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When Doug Mankoff started Echo Lake Entertainment 20 years ago he knew that, for an independent producer-financier, it would be easy to miss the mark. “The bull’s-eye was always really hard to hit, and it’s just gotten smaller and smaller,” says Mankoff of the indie film space, where one failure could mean financial ruin.
After building up clout in the festival markets and with titles like 2001’s Peabody-winning Things Behind the Sun, the financier and production company found itself at the 2005 Toronto Film Festival with three titles (Tsotsi, Water and 12 and Holding). President Andrew Spaulding, who had joined the company shortly after its inception, was on hand for the whirlwind. “In the independent world, we all support each other,” recalls Spaulding. “But the reaction at [TIFF] was just astounding.”
In the years since, Echo Lake has remained relevant in the changing indie space through flexibility and growth, adding a 12-employee management shingle that counts both Fanning sisters as clients and starting an independent TV division. The company also made an awards run with Alexander Payne’s 2013 drama Nebraska. “The idea was to build a company that made films that mattered,” says Mankoff, a Dallas native who worked for film financier Michael Nesmith (Repo Man) before seeking out private investors, many in Texas, to launch Echo Lake. “And to try to do business in a different way than was conventional in Hollywood — that is to say, in an ethical way and always with integrity.”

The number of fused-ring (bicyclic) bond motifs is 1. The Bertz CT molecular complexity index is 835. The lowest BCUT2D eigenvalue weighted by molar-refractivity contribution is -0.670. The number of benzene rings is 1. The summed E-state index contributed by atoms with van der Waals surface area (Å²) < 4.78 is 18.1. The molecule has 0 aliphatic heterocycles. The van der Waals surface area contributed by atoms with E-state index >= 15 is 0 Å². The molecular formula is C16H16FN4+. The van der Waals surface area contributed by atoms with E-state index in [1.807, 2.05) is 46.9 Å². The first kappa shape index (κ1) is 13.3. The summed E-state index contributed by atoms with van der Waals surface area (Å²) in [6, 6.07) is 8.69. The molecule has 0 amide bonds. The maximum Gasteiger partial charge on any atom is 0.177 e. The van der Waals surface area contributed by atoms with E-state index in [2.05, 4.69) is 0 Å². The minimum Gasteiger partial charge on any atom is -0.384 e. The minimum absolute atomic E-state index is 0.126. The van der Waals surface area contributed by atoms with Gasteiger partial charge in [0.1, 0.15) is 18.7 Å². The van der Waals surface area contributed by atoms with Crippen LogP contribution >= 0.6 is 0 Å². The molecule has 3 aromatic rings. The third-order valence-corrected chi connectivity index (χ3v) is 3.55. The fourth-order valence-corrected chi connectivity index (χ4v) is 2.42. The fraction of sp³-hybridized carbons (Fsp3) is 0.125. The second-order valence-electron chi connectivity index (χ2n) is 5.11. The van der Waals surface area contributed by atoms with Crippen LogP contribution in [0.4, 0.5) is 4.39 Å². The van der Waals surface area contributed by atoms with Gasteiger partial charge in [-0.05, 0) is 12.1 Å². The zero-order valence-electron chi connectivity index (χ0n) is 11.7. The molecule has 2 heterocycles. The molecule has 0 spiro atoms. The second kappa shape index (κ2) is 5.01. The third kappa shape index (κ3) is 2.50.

Mankoff and Spaulding spoke to THR about their two decades in the business, the biggest change they’ve seen in the indie space (“less scoundrels”) and what Netflix means for filmmaking.
What were those first couple of years in the indie space like?
DOUG MANKOFF When I started in the industry, there were very few people investing private equity into independent films. In fact, the view was that those people were suckers: “Never put your own money in.” But I had some of my money in the funds that we were investing [in], so early on it was really about trying to find good projects. It wasn’t that hard because there weren’t a lot of people doing what we were doing, especially for these films that were less commercial and that were more message-oriented.
How would you go about finding your projects?
MANKOFF Every time we’ve made a movie, it was usually about partnering with other producers. The company has been about these great relationships and partnerships. Some better than others, obviously, but really we’ve been fortunate to have a lot more good partnerships with producers than not-so-good ones. About eight years ago, we partnered with Glen Basner just as he was starting FilmNation, and a lot of projects came through FilmNation. He brought us Nebraska, we did Truth  with him, and we did three Pedro Almodovar films with FilmNation.
ANDREW SPAULDING And at that time in the business, we were a known financier and producer of movies. It wasn’t like it is today, where there’s so much financing in the business. So that itself drove a certain amount of traffic.
How have you seen the independent space change since you’ve started?